Repetitive stress injuries of the arms (or RSIís) are caused by
overuse. They vary in type and severity. Most are related to repetitive
activities at work or in sports. They may occur, for example, from using a
computer keyboard or from using hand tools. Normally, the body can recover
from one or two minor injuries. With repeated minor injuries, however, the
joints, tendons, and muscles donít have time to recover. With time they
become inflamed and painful. Edema fluid accumulates in the injured area,
which causes swelling and tenderness.
Since athletes are prone to repetitive-use injuries, some of these
problems (like tennis elbow or golferís elbow) are named after sports. The
same injuries can occur in non-athletes. Tennis elbow and golferís elbow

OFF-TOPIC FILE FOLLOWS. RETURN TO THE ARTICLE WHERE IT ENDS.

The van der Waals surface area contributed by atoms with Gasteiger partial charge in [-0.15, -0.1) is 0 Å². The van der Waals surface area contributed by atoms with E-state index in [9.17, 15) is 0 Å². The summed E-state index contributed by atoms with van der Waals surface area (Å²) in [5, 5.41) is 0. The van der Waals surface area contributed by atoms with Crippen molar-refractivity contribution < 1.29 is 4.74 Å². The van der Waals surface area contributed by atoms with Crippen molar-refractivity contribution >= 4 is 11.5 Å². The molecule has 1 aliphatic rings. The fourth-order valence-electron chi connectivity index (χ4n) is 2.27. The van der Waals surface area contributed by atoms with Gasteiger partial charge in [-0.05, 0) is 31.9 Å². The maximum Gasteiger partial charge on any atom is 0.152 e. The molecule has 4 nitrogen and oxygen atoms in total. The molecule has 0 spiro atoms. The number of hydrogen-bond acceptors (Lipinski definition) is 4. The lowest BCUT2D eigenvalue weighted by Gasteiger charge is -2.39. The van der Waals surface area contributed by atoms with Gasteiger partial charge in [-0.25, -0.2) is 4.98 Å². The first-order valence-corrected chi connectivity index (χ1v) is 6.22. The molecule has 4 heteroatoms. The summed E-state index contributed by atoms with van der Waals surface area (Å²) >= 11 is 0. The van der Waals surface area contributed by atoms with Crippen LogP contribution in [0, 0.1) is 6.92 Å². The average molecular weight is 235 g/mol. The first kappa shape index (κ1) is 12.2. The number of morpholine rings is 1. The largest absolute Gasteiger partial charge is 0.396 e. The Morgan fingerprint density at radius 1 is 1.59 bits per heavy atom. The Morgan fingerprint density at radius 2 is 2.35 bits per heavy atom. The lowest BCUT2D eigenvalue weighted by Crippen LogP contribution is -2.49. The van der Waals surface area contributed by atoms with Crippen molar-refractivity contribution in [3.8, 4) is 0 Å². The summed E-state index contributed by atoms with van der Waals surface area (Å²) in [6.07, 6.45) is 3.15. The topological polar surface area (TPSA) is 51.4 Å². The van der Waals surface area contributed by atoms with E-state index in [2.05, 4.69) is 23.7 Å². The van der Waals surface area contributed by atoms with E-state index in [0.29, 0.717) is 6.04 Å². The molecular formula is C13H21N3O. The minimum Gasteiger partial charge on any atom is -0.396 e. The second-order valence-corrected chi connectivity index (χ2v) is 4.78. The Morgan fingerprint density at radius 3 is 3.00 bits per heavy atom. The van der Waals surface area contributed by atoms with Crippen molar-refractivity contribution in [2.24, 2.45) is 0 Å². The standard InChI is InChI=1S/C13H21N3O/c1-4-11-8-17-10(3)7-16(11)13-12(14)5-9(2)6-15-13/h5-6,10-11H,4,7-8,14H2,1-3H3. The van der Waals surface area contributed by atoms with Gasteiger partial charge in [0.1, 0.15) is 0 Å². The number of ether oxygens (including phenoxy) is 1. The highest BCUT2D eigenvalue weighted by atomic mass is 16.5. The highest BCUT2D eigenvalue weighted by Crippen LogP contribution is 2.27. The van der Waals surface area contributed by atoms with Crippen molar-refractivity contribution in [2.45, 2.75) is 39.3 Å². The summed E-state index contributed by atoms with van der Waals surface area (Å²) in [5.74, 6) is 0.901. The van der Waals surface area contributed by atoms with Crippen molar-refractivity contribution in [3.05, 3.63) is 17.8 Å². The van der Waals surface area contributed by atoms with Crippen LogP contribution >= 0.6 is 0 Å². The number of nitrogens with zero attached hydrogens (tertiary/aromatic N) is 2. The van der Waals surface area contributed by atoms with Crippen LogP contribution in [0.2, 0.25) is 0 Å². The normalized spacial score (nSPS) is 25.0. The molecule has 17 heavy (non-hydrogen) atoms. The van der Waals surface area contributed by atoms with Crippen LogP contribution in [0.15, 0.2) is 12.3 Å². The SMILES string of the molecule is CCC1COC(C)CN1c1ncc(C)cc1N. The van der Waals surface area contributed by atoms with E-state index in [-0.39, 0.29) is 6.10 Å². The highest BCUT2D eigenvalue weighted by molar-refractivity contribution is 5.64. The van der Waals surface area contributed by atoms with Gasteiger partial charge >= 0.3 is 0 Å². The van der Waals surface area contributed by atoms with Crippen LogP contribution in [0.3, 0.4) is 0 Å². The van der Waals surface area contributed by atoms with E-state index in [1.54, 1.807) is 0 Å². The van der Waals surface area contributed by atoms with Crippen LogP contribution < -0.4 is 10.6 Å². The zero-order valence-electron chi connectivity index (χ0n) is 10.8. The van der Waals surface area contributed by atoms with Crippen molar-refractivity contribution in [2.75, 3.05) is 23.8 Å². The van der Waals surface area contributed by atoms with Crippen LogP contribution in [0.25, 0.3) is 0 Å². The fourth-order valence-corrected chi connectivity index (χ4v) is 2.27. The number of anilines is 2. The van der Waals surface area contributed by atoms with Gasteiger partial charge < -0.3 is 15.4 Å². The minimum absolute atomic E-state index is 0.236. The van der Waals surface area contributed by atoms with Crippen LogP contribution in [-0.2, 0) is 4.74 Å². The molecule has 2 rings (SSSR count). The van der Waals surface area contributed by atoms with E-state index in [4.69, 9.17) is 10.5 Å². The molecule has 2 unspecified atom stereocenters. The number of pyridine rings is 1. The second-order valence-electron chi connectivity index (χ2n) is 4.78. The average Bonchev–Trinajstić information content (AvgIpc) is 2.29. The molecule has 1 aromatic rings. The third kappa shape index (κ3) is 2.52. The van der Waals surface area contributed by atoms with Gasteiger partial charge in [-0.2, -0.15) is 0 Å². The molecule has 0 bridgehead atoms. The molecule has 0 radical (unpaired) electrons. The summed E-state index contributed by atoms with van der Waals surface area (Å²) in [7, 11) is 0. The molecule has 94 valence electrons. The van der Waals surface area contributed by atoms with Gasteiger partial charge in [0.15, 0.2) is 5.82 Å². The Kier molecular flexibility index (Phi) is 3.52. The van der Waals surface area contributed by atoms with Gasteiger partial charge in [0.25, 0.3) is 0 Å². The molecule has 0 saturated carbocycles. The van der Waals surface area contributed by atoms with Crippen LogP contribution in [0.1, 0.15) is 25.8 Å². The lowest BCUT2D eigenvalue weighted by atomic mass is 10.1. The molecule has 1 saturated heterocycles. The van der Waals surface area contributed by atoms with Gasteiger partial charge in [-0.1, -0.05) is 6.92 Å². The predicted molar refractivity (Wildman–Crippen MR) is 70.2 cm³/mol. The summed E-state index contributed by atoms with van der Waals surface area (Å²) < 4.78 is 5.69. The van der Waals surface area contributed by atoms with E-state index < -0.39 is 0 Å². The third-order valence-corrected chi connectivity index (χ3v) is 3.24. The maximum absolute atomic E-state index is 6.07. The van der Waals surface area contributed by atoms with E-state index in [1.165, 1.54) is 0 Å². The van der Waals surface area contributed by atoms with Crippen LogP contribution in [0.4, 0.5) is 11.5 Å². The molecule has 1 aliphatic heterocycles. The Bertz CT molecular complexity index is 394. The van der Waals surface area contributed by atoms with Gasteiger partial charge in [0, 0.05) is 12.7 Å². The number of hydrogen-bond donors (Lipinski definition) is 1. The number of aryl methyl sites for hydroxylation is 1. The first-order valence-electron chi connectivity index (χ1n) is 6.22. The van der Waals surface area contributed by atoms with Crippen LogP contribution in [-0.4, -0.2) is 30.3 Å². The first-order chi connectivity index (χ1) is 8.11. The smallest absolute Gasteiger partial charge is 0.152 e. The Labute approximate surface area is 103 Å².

both commonly result from work injuries. Some spine problems can also be
caused by overuse. Neck pain, which results from cradling the telephone on
the shoulder, is one example. Back pain from prolonged sitting is another.
Rest, or changes in the way you work or play, may fix these problems.
An ergonomist can help rearrange your workstations to make injury less
likely. If that doesnít end the pain, medical care may be needed. An
accurate diagnosis is essential. EMG studies, for example, may be needed
to exclude problems such as the carpal tunnel syndrome.
For repetitive stress injuries that donít improve with rest,
nonsteroidal medications and physical therapy can help.
Pain blocks may be
needed. If symptoms persist, surgery may be helpful.